5. The Bank’s ongoing portfolio of eleven operations, many of them relatively new, and recent analytic work provide ample opportunities to stay engaged on key policy issues. In energy, the Bank will work closely with the lead donor, the Inter-American Development Bank (IADB), to ensure that our programmed Analytical and Advisory Activities (AAA) contribute to improved sector performance. We will also continue to support the education sector through the Education for All Fast Track Initiative’s (EFA-FTI) Expanded Catalytic Facility, and help the Government develop a national strategy to combat chronic malnutrition through appropriate advisory services.

6. Complementing the Bank, the International Finance Corporation (IFC) aims to help accelerate private sector development supporting projects both at the regional and country levels. In Central America, IFC has been focusing on deepening regional integration, with priorities including: i) strengthening and broadening the financial sector, including access to term financing by micro, small, and medium size enterprises (MSMEs); ii) helping improve physical infrastructure; iii) supporting competitive firms in agriculture, industry and services; and iv) promoting south-south investments and helping local companies become regional and global players. These priorities are reflected in IFC’s operations in Nicaragua with a focus on: a) improving the investment climate by simplifying business regulations at the municipal level; b) strengthening MSMEs’ competitiveness and improving their access to finance; c) assisting exporters and hard currency earners, such as in agribusiness and tourism; and d) addressing critical infrastructure needs such as transport and energy (including renewable energy).

7. Nicaragua remains highly aid dependent with over 30 percent of its budget coming from Official Development Assistance (ODA) in its recent past. With annual aid disbursements of around US$550 million annually and with over forty donor countries and institutions involved, aid harmonization and alignment are major challenges. The Bank Group will work with donor partners under the Government’s leadership to ensure greater donor alignment to the new administration’s priorities, and a more coordinated attempt at harmonization to improve overall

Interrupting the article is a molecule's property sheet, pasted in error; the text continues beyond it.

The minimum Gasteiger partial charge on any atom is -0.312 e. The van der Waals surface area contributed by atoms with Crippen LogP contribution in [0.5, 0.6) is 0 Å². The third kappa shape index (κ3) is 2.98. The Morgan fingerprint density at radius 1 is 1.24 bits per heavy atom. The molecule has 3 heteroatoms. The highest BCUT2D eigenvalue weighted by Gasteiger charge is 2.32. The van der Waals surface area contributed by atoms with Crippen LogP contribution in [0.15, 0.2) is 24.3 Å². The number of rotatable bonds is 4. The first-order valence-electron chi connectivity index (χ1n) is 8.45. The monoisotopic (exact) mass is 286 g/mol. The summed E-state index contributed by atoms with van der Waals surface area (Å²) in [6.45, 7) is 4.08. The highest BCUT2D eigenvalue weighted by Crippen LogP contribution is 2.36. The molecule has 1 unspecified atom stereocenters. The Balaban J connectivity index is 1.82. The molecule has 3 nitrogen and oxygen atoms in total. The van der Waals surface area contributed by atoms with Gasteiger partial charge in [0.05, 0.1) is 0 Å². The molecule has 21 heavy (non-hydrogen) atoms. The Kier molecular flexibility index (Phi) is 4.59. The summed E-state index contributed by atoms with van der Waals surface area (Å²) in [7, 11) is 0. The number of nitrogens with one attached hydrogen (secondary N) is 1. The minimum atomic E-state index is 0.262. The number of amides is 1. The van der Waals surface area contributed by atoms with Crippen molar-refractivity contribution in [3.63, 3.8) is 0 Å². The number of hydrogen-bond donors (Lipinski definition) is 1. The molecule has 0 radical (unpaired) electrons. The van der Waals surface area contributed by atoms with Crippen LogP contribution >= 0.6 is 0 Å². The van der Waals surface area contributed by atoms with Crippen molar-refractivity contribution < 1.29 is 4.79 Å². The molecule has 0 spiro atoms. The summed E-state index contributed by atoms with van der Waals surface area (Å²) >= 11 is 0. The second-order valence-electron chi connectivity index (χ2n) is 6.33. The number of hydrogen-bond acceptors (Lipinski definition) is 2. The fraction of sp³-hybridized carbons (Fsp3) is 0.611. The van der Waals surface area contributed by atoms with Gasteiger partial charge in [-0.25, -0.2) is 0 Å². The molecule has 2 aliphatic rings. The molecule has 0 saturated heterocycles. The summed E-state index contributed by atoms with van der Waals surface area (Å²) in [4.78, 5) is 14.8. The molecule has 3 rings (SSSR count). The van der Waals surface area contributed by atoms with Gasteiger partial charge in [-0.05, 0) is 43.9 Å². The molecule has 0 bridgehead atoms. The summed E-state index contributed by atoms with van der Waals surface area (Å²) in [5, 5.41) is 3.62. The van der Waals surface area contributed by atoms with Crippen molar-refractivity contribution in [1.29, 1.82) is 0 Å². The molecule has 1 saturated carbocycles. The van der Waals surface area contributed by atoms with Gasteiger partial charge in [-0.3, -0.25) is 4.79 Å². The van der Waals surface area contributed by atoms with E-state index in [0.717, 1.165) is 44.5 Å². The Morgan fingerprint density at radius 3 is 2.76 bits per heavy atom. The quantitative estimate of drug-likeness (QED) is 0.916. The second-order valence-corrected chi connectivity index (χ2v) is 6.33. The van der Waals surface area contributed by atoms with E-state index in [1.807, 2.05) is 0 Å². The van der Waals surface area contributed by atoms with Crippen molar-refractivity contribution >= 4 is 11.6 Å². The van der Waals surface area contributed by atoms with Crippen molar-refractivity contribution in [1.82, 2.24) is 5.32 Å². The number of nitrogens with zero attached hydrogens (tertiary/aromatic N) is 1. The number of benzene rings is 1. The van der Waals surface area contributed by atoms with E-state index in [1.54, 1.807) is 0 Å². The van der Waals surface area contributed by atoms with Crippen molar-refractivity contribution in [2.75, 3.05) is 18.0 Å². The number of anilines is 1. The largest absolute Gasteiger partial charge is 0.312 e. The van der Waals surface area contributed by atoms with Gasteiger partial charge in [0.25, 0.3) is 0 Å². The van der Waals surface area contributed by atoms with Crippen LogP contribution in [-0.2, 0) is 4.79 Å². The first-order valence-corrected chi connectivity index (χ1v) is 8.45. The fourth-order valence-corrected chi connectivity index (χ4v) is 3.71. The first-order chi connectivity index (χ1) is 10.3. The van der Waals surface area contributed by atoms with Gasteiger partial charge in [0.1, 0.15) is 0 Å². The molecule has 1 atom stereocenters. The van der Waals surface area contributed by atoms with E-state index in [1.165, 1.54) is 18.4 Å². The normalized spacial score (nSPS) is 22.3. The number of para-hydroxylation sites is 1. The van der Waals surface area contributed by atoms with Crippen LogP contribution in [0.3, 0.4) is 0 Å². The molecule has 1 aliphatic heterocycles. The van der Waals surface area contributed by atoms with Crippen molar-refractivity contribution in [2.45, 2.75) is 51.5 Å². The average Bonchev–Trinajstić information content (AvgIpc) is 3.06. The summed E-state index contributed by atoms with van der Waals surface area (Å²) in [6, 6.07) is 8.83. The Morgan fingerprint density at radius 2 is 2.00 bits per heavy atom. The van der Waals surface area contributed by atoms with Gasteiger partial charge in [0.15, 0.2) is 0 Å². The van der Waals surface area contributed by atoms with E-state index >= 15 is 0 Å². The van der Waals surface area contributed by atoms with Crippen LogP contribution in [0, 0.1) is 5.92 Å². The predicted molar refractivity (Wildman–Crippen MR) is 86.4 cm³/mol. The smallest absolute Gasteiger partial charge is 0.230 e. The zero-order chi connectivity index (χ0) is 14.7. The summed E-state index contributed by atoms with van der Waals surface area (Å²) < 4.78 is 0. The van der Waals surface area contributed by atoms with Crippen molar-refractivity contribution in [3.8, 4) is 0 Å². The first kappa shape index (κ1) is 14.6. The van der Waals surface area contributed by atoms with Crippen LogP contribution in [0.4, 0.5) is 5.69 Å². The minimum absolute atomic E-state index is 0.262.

development impact.

8. The main risks to the Bank Group’s FY08-12 Country Partnership Strategy arise from the possibility that the new administration may be unable to generate broad consensus on the politically challenging reform agenda or to resist measures that could threaten macro stability, undermine investor confidence and jeopardize growth prospects. These challenges will beaddressed by maintaining a continuous and close dialogue with the authorities and coordinating with key stakeholders, including the International Monetary Fund (IMF) and the Budge Support Group (BSG), a roundtable of key donors. Weak institutional capacity could hinder reform and program implementation. This will be partially mitigated and supported by capacity building and strengthening fiduciary and sectoral oversight at the Country Office. Natural disasters pose a significant risk during the CPS period, which will be partially mitigated by AAA to better identify risk and its impacts (i.e., theFY08 Central American Probabilistic Risk Assessment) and help with the design of a regional risk insurance mechanism. A final key risk stems from the challenges of effective donor harmonization and alignment. The Bank will strengthen its strategic role in enhancing the Government’s capacity to lead these processes and work closely with our donor partners to follow up on the implementation of the national harmonization and alignment plan. A mid-term CPS Progress Report is scheduled for early 2010, which will allow the Bank to review and discuss necessary adjustments.